With that little biopic done, here’s a look at five films that helped shape me into the horror fanatic I am today.
Seriously, what doesn’t this film have? Tobe Hooper directs a film Steven Spielberg wrote. Craig T. Nelson is the star- seven years before he became the world’s coolest Coach!
You’ve got creepy kids, a muddy burial ground swimming with corpses, a creepy ass doll and monsters coming out of closets. I haven’t even given props to Zelda Rubinstein yet.
I remember seeing this film and playing ‘ghost hunter’ at home for weeks afterward. It was the best fun a kid could have sitting next to a family member who smoked constantly- pretending the smoke was someone from the great beyond.
This film is now 30 years old, and it’s still just as awesome today as it was back then.
This cover makes me want to give Fred Savage a noogie. A noogie of awesomeness.
Not only do we get Howie Mandel in some wicked cool make-up, but we get both Savage brothers AND Daniel Stern plays the uptight father if the boys!
The film looks like something out of a Sesame Street nightmare, and I remember instantly falling in love with the idea of monsters living under my bed. Although there was no way in Hell I’d ever look to see if there was a portal to a place where I could plot ways to pee in my enemy’s apple juice and put cat litter in his tuna sandwich.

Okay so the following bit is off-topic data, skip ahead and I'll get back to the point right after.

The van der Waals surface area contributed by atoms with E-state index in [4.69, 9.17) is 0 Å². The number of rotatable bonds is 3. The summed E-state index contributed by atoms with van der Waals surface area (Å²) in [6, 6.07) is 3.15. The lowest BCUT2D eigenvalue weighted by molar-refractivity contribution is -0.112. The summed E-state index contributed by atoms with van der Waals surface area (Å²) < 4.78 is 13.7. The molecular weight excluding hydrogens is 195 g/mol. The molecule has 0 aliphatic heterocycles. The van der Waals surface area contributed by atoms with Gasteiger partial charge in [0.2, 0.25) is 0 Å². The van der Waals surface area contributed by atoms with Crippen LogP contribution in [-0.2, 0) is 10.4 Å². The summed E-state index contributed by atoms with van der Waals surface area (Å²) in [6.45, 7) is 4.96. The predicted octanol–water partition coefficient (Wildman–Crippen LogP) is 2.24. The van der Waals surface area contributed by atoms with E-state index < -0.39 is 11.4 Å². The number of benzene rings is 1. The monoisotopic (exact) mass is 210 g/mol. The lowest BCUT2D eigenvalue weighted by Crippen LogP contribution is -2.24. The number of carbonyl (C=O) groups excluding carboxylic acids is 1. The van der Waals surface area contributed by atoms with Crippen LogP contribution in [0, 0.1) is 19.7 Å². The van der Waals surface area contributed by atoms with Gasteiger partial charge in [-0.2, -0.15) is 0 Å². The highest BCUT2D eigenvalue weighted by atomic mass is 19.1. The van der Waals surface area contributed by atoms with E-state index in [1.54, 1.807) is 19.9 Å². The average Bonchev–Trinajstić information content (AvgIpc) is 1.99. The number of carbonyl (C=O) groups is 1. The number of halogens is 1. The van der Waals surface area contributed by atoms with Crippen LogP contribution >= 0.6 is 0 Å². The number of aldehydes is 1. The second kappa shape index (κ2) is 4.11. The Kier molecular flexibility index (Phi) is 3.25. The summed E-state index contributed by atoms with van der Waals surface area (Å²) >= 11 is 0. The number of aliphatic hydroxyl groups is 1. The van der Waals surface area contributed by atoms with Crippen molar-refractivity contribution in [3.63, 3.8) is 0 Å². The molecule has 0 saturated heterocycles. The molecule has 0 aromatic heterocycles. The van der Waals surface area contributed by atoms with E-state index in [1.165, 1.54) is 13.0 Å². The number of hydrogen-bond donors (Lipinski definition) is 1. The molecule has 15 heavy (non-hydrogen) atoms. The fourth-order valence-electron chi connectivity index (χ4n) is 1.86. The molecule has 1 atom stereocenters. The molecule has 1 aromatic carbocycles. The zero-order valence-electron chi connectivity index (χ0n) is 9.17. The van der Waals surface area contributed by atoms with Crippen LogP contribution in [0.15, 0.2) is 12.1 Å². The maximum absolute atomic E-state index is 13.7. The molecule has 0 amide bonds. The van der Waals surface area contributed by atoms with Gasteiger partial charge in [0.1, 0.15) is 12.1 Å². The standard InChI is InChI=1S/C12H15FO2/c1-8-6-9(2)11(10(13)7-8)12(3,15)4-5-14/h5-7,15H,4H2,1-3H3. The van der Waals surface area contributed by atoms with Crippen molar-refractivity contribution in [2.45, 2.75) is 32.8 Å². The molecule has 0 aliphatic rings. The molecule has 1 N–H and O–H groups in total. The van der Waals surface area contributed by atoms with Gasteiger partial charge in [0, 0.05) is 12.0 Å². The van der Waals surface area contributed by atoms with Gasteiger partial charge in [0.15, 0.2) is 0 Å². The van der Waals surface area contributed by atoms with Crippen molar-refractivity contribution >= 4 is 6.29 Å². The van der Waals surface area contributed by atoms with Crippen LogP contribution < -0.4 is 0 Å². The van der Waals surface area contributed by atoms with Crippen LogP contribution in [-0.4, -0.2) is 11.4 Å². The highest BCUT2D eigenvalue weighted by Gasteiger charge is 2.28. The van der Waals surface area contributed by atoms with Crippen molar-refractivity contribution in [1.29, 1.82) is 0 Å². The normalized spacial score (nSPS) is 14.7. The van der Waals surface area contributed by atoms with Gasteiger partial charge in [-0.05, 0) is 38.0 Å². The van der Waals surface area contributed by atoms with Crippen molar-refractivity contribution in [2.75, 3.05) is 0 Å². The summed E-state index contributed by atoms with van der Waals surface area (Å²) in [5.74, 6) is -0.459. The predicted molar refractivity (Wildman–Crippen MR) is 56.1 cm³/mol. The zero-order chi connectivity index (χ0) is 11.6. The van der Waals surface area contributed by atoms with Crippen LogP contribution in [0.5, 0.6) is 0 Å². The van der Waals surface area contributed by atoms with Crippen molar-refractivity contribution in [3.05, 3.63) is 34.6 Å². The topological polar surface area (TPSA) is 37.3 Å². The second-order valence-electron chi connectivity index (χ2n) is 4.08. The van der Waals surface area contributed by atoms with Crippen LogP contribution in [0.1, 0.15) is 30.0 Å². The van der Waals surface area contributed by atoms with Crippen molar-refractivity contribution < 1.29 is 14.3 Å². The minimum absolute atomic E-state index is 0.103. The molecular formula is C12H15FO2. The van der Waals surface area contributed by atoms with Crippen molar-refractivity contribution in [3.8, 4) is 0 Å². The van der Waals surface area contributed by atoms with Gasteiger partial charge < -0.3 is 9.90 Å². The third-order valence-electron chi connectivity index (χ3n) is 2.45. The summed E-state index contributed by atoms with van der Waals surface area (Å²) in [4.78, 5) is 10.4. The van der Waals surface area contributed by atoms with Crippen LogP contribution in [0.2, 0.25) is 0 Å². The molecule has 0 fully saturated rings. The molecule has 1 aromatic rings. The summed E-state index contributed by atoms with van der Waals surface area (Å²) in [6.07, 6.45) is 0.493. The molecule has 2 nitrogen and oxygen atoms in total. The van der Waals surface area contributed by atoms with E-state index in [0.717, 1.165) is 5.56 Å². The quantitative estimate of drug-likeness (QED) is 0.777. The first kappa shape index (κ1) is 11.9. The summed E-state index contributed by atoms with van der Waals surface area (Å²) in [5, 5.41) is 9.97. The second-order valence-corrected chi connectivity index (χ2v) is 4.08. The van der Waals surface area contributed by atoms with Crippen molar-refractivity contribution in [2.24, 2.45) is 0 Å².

This film may have my second favorite face melt scene of all time.
Abbott and Costello Meet Frankenstein
I watched this film for the first time in roughly five years a few nights ago and don’t remember the last time I laughed so hard during a movie. This is quite possibly my favorite movie of all time. Good ol’ Bud and Lou always bring the goods, and this film is such a classic, even the National Film Registry selected it for preservation in 2007.
Not only is this film hilarious, it’s also got a pretty cool Universal Monsters story going on- all the classics are here. The Wolf Man, Mummy, Dracula and Frankenstein cross paths, while the Invisible Man (voiced by none other than Vincent Price!) makes his, erm, appearance at the end of the film.